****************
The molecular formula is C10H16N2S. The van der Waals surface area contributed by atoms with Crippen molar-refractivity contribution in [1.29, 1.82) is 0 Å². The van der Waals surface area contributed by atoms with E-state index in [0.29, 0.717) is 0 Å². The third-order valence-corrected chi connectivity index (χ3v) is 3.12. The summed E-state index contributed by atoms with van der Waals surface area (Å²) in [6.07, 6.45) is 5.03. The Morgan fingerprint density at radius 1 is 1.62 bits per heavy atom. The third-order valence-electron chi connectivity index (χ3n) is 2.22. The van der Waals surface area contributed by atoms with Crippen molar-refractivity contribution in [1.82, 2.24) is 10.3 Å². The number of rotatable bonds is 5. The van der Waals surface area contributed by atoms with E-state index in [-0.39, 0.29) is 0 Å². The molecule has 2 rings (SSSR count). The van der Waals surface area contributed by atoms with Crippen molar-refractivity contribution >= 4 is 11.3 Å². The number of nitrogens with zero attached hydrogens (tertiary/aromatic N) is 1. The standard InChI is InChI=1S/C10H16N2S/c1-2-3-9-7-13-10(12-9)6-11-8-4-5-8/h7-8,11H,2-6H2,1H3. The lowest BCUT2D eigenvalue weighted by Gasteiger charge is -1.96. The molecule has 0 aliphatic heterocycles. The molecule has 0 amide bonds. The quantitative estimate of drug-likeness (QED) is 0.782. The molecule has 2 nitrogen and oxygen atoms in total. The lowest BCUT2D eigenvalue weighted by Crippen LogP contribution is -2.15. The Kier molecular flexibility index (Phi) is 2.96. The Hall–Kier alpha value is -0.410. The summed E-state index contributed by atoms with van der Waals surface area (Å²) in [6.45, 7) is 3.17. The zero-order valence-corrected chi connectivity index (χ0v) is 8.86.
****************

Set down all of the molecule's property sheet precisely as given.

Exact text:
The molecular formula is C10H16N2S. The van der Waals surface area contributed by atoms with Crippen molar-refractivity contribution in [1.29, 1.82) is 0 Å². The van der Waals surface area contributed by atoms with E-state index in [0.29, 0.717) is 0 Å². The third-order valence-corrected chi connectivity index (χ3v) is 3.12. The summed E-state index contributed by atoms with van der Waals surface area (Å²) in [6.07, 6.45) is 5.03. The Morgan fingerprint density at radius 1 is 1.62 bits per heavy atom. The third-order valence-electron chi connectivity index (χ3n) is 2.22. The van der Waals surface area contributed by atoms with Crippen molar-refractivity contribution in [1.82, 2.24) is 10.3 Å². The number of rotatable bonds is 5. The van der Waals surface area contributed by atoms with E-state index in [-0.39, 0.29) is 0 Å². The molecule has 2 rings (SSSR count). The van der Waals surface area contributed by atoms with Crippen molar-refractivity contribution >= 4 is 11.3 Å². The number of nitrogens with zero attached hydrogens (tertiary/aromatic N) is 1. The standard InChI is InChI=1S/C10H16N2S/c1-2-3-9-7-13-10(12-9)6-11-8-4-5-8/h7-8,11H,2-6H2,1H3. The lowest BCUT2D eigenvalue weighted by Gasteiger charge is -1.96. The molecule has 0 aliphatic heterocycles. The molecule has 0 amide bonds. The quantitative estimate of drug-likeness (QED) is 0.782. The molecule has 2 nitrogen and oxygen atoms in total. The lowest BCUT2D eigenvalue weighted by Crippen LogP contribution is -2.15. The Kier molecular flexibility index (Phi) is 2.96. The Hall–Kier alpha value is -0.410. The summed E-state index contributed by atoms with van der Waals surface area (Å²) in [6.45, 7) is 3.17. The zero-order valence-corrected chi connectivity index (χ0v) is 8.86.